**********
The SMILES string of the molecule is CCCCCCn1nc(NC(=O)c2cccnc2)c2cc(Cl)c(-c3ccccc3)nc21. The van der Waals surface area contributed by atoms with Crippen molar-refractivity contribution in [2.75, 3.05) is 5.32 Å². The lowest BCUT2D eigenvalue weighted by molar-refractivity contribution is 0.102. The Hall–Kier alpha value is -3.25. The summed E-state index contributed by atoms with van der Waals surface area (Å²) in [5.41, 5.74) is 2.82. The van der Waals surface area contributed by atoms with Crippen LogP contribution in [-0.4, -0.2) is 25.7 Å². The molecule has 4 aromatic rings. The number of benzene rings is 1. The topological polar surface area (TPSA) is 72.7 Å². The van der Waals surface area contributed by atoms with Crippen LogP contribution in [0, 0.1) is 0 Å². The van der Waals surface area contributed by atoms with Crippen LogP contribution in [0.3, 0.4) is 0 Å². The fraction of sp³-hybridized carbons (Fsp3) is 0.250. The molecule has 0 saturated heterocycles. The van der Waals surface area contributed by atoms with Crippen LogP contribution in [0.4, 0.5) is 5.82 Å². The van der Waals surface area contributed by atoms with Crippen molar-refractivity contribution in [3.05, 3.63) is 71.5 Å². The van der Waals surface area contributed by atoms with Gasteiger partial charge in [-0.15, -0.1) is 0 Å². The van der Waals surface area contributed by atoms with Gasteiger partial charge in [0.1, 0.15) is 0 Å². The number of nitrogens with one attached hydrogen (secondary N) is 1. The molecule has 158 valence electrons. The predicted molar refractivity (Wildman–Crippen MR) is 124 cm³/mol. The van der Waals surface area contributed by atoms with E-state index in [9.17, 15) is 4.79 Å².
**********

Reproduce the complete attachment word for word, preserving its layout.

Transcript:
The SMILES string of the molecule is CCCCCCn1nc(NC(=O)c2cccnc2)c2cc(Cl)c(-c3ccccc3)nc21. The van der Waals surface area contributed by atoms with Crippen molar-refractivity contribution in [2.75, 3.05) is 5.32 Å². The lowest BCUT2D eigenvalue weighted by molar-refractivity contribution is 0.102. The Hall–Kier alpha value is -3.25. The summed E-state index contributed by atoms with van der Waals surface area (Å²) in [5.41, 5.74) is 2.82. The van der Waals surface area contributed by atoms with Crippen LogP contribution in [-0.4, -0.2) is 25.7 Å². The molecule has 4 aromatic rings. The number of benzene rings is 1. The topological polar surface area (TPSA) is 72.7 Å². The van der Waals surface area contributed by atoms with Crippen LogP contribution in [0, 0.1) is 0 Å². The van der Waals surface area contributed by atoms with Crippen LogP contribution in [0.3, 0.4) is 0 Å². The fraction of sp³-hybridized carbons (Fsp3) is 0.250. The molecule has 0 saturated heterocycles. The van der Waals surface area contributed by atoms with Crippen LogP contribution in [0.4, 0.5) is 5.82 Å². The van der Waals surface area contributed by atoms with Crippen molar-refractivity contribution in [3.05, 3.63) is 71.5 Å². The van der Waals surface area contributed by atoms with Gasteiger partial charge in [-0.15, -0.1) is 0 Å². The van der Waals surface area contributed by atoms with Gasteiger partial charge in [0.1, 0.15) is 0 Å². The number of nitrogens with one attached hydrogen (secondary N) is 1. The molecule has 158 valence electrons. The predicted molar refractivity (Wildman–Crippen MR) is 124 cm³/mol. The van der Waals surface area contributed by atoms with E-state index in [9.17, 15) is 4.79 Å².